# Monotonicity on intervals #

In this file we prove that a function is (strictly) monotone (or antitone) on a linear order `α`

provided that it is (strictly) monotone on `(-∞, a]`

and on `[a, +∞)`

. This is a special case
of a more general statement where one deduces monotonicity on a union from monotonicity on each
set.

If `f`

is strictly monotone both on `s`

and `t`

, with `s`

to the left of `t`

and the center
point belonging to both `s`

and `t`

, then `f`

is strictly monotone on `s ∪ t`

If `f`

is strictly monotone both on `(-∞, a]`

and `[a, ∞)`

, then it is strictly monotone on the
whole line.

If `f`

is strictly antitone both on `s`

and `t`

, with `s`

to the left of `t`

and the center
point belonging to both `s`

and `t`

, then `f`

is strictly antitone on `s ∪ t`

If `f`

is strictly antitone both on `(-∞, a]`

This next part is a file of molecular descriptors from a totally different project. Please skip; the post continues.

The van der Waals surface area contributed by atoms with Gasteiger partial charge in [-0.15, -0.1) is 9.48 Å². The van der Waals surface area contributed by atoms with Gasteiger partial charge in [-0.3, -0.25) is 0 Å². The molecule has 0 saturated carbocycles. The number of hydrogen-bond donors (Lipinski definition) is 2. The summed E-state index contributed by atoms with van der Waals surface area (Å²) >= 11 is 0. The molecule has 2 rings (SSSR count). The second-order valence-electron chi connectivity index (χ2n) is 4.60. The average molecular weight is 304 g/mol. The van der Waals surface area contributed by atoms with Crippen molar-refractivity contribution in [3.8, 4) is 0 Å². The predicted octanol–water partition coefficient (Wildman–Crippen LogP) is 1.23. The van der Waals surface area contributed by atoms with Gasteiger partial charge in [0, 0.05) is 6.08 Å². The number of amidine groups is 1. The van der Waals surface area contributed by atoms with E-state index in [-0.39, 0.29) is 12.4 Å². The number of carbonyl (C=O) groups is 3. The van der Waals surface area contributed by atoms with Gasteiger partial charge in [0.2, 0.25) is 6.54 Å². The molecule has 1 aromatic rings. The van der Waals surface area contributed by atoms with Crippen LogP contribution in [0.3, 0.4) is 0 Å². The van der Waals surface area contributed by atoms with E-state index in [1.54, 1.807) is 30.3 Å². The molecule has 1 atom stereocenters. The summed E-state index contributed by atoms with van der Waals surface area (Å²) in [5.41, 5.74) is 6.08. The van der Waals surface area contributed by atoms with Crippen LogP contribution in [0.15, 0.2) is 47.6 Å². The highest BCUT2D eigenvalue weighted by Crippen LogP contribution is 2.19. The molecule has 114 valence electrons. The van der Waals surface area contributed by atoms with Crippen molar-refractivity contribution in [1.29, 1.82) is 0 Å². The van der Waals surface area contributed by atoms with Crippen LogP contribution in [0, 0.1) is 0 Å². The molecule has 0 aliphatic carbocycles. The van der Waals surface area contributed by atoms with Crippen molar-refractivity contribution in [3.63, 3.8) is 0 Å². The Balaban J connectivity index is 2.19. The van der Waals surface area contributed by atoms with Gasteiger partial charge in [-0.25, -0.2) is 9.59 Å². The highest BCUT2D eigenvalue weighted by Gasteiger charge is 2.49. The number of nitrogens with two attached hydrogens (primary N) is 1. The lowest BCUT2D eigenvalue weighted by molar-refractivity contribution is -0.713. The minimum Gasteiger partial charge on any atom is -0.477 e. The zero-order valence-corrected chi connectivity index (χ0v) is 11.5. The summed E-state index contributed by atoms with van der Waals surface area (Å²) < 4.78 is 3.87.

and `[a, ∞)`

, then it is strictly antitone on the
whole line.

If `f`

is monotone both on `s`

and `t`

, with `s`

to the left of `t`

and the center
point belonging to both `s`

and `t`

, then `f`

is monotone on `s ∪ t`

If `f`

is monotone both on `(-∞, a]`

and `[a, ∞)`

, then it is monotone on the whole line.

If `f`

is antitone both on `s`

and `t`

, with `s`

to the left of `t`

and the center
point belonging to both `s`

and `t`

, then `f`

is antitone on `s ∪ t`

If `f`

is antitone both on `(-∞, a]`

and `[a, ∞)`

, then it is antitone on the whole line.